While putting together today’s Typo Tuesday article, I was inundated with many other important requests, which bumped their way to the beginning of the line. And by the end of the day—which seemed to just fly by—the #1 item on my list was left unchecked.
Does this sound eerily familiar to you?
Somewhere in the chaos, I found some time for takeout Chinese food from my favorite restaurant. I know it’s not a good choice—in fact, I was supposed to be having a protein shake—but the General Tso’s chicken is just too good to pass up sometimes!
After I finished, I reached for my fortune with anticipation. These little cookies are so tasty (anyone with me?) and always offer something to think about. Well, this fortune gave me a lot to dwell on…including the grammatical errors. And while the delivery may not have been the best, the message has been received.
Advice May Come in Small Packages
First, my mind went straight to the mess of a sentence that was presented. I am a persnickety perfectionist, after all. “Advise” should be “advice” (two commonly mixed-up words), and “listening” should be “listen.”
But then I started really thinking about this piece of advice. In the day-to-day, we dole out so much advice to other people but decide to forgo it ourselves. Why do we do this? We’re smart people. We know what should be done, so why don’t we do it?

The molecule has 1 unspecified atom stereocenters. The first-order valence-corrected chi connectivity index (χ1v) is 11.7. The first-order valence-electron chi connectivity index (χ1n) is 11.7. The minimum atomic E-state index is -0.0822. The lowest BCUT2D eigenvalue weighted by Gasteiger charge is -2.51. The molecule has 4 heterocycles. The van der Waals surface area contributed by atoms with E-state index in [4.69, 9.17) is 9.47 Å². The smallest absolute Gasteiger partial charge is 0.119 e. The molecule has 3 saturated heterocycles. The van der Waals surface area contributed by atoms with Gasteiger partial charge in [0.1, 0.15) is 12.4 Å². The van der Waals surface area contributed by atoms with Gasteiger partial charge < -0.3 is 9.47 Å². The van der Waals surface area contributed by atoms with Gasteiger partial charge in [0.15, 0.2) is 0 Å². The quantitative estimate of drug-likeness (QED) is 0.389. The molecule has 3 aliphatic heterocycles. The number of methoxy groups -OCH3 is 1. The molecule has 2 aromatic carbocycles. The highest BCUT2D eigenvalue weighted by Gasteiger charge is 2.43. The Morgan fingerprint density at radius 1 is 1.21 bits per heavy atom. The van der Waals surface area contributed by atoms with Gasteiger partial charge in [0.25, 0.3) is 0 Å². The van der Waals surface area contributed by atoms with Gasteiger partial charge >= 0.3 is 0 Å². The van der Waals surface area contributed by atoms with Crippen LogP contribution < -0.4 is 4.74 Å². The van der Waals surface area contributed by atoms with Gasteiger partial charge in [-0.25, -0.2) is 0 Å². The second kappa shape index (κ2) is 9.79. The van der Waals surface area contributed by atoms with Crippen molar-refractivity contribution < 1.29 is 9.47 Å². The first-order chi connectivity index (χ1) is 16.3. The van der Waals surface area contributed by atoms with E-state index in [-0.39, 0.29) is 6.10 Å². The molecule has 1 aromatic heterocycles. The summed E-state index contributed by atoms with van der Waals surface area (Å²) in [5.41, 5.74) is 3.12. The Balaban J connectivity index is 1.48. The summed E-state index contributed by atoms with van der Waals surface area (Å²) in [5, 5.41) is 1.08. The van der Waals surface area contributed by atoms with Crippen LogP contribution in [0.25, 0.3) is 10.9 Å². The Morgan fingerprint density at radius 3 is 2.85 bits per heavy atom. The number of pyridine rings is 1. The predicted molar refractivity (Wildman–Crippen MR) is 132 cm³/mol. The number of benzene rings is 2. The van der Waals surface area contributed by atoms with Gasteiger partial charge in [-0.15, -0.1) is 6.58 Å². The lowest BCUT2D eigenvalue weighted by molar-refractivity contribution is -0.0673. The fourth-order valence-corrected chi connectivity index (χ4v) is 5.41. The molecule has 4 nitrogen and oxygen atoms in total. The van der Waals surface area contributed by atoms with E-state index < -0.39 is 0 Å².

I Advise You to Edit
The piece of advice that I would give to anyone, no matter who they are, is to have all materials edited—especially before printing them. Making mistakes on the Internet is one thing, but making mistakes on printed materials can be very costly to both your reputation and your pocketbook. (Not to say that online mistakes are okay either!)
Editing content is imperative to sustaining a squeaky-clean image. But I’m just as guilty of shelling out that advice, and then not taking it. When deadlines get tight, I sometimes think, “It’s okay for me to read through my own work…I’ll catch the errors,” knowing good and well that I’m fooling myself! When you self-edit, your brain fills in the blanks. Your mind knows what you meant, and pretends it is (or isn’t) there.
Failing to Plan is Planning to Fail
Lastly, creating and following a content calendar is also a vital piece of the puzzle, as it ensures you aren’t waiting until the last minute, which could lead to rushing, stress, and mistakes. While this may seem like an unnecessary step, I urge you just to try it. It’ll make a world of difference in your content quality, as well as in your stress level.
Do you need help creating a content calendar, or with writing and editing? Give us a call at 888-886-0939, and we’ll provide the advice you need to get your site back on track.